Title: California Gold Rush Era Government Correspondence,
Date (inclusive): 1850-1869
Collection number: Mss34
Extent: 0.5 linear ft.
University of the Pacific. Library. Holt-Atherton Department of Special Collections
Shelf location: For current information on the location of these
materials, please consult the library's online catalog.
Collection is open for research.
[Identification of item], California Gold Rush Era Government Correspondence, Mss34,
Holt-Atherton Department of Special Collections, University of the Pacific Library
Peter Burnett (1807-1895) , California's first Governor (1849-1851), is represented by a
document commissioning Ludlow Thomas as notary public for Shasta and Trinity counties
(July 16, 1850). Burnett first came to Oregon (1843) where he was a member of the Oregon
Supreme Court (1845-1847). He later moved to California (1848) where he was active,
following the California Constitutional Convention, in seeking the Governership. A
Democrat, Burnett's administration was plagued by an inability to raise sufficient monies
to carry on the business of state government. He is remembered for his opposition to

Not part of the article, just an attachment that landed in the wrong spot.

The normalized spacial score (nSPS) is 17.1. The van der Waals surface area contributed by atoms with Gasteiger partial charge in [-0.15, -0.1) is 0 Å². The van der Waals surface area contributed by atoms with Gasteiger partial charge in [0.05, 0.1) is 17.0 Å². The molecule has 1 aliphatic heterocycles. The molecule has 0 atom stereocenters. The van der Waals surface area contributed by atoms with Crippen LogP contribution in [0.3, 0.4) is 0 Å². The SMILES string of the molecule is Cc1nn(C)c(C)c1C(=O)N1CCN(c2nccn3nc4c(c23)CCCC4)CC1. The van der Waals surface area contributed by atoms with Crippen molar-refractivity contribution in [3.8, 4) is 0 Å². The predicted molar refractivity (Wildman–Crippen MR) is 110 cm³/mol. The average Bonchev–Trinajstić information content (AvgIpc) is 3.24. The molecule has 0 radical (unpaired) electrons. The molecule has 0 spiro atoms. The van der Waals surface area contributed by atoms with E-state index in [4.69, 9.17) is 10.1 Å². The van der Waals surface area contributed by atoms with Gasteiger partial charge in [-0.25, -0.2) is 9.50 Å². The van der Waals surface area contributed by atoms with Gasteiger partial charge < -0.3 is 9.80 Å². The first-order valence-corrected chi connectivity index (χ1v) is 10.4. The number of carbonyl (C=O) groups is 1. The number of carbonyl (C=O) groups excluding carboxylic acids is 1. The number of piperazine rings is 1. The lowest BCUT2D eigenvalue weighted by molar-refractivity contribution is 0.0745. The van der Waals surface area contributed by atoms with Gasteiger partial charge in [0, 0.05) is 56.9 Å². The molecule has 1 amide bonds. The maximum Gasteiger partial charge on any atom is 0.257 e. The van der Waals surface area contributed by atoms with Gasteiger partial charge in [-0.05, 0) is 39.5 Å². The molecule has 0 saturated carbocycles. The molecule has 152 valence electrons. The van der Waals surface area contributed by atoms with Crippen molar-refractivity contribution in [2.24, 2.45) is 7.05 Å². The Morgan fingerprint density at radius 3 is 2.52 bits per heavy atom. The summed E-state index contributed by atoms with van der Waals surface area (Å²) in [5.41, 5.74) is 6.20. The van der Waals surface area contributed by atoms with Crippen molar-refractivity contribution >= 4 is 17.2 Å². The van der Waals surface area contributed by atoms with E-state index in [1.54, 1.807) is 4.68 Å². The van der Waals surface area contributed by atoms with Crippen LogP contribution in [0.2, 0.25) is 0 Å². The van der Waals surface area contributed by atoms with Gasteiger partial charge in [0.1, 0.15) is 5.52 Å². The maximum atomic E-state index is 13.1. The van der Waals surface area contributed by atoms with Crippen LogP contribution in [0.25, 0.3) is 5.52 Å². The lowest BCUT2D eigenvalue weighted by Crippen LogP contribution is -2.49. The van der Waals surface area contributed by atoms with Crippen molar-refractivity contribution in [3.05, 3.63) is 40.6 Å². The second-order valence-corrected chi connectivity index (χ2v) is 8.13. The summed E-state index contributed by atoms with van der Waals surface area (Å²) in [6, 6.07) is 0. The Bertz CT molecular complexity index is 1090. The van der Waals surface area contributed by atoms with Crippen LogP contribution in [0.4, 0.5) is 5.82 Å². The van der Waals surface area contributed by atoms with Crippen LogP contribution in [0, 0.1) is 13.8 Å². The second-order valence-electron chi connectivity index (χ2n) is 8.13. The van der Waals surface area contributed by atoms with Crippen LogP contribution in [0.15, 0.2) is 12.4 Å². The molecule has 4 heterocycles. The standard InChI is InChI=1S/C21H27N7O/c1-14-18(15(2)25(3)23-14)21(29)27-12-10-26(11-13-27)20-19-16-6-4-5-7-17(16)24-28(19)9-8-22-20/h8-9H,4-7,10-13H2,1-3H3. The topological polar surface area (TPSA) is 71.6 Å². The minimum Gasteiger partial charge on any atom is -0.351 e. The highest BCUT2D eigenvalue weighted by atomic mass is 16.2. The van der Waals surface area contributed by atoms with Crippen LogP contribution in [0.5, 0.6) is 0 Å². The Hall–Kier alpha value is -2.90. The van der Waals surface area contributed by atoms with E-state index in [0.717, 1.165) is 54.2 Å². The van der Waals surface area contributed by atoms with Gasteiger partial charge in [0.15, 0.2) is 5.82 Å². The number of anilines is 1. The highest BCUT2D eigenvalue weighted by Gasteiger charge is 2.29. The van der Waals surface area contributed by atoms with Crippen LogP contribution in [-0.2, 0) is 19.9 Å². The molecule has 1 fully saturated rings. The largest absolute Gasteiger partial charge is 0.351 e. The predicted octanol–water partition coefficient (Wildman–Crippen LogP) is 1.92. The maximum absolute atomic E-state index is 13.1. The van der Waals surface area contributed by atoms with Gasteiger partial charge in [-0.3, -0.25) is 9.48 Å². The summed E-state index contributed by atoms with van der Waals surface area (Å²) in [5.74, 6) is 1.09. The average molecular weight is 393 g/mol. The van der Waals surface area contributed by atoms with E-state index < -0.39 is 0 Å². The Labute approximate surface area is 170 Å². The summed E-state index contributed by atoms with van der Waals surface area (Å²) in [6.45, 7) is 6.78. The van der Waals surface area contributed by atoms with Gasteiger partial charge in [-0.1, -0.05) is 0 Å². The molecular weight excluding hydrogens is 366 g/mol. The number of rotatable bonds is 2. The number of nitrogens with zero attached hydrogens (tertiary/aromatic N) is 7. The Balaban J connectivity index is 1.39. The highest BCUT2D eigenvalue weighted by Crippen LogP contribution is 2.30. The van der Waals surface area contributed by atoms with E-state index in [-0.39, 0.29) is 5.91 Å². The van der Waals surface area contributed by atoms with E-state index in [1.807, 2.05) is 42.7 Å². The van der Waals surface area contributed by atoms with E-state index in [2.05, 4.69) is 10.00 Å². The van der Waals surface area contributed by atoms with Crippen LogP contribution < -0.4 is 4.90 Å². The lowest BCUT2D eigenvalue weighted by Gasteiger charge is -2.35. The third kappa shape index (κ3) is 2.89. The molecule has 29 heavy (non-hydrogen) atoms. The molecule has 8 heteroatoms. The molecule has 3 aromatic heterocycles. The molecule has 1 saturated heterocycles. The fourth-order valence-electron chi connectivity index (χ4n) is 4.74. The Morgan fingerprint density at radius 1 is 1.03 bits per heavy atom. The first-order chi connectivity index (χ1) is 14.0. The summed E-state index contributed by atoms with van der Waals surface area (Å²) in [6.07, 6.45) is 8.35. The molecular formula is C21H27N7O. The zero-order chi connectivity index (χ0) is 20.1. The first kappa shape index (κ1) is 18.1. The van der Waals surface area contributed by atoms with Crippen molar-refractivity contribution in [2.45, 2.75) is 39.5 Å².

slavery in California. Burnett resigned in mid-ter to settle his own debts (1851). No
"Ludlow Thomas" appears in the Index to the 1850 Census of the State of California in
either Shasta or Trinity County, nor is a "Ludlow Thomas" mentioned in the Annals of
Trinity County (1857).
John McDougal (1818-1866), California's second Governor (1851-1852), is represented by a
covering letter for a shipment of the Acts of the 31st Congress from U.S. Secretary of
State, Daniel Webster (January 22, 1851). The letter bears Webster's signature. Shortly
after Democrat McDougal came to California he was elected President of the California
State Senate (1849). From this position of influence he was chosen California's first
Lieutenant Governor (1849-51) and thus succeeded to the Governorship upon Peter Burnett's
resignation (1851). McDougal lost popularity early in his brief term by pardoning certain
convicted murderers and by opposing the San Francisco Vigilance Committee of 1851. He was
never elected Governor in his own right.
John Bigler (1805-1871), California's third Governor (1852-1856), is represented by three
items. The earliest of these is a covering letter for a shipment of the "Synoptical Index
to the Laws of the United States," from U.S. Secretary of State, Daniel Webster (January
16, 1852). This item is not signed. The collection also includes a covering letter for a
shipment of the Acts of the 32nd Congress from Webster's successor, Edward Everett
(December 20, 1852). The letter bears Everett's signature. A third item representing
Bigler's governship is a letter from Wisconsin Governor, William A. Barstow,
acknowledging receipt of California Statutes for 1855 (September 17, 1855). Bigler came
to California in 1849. A Democrat, he faced the same problems of state indebtedness as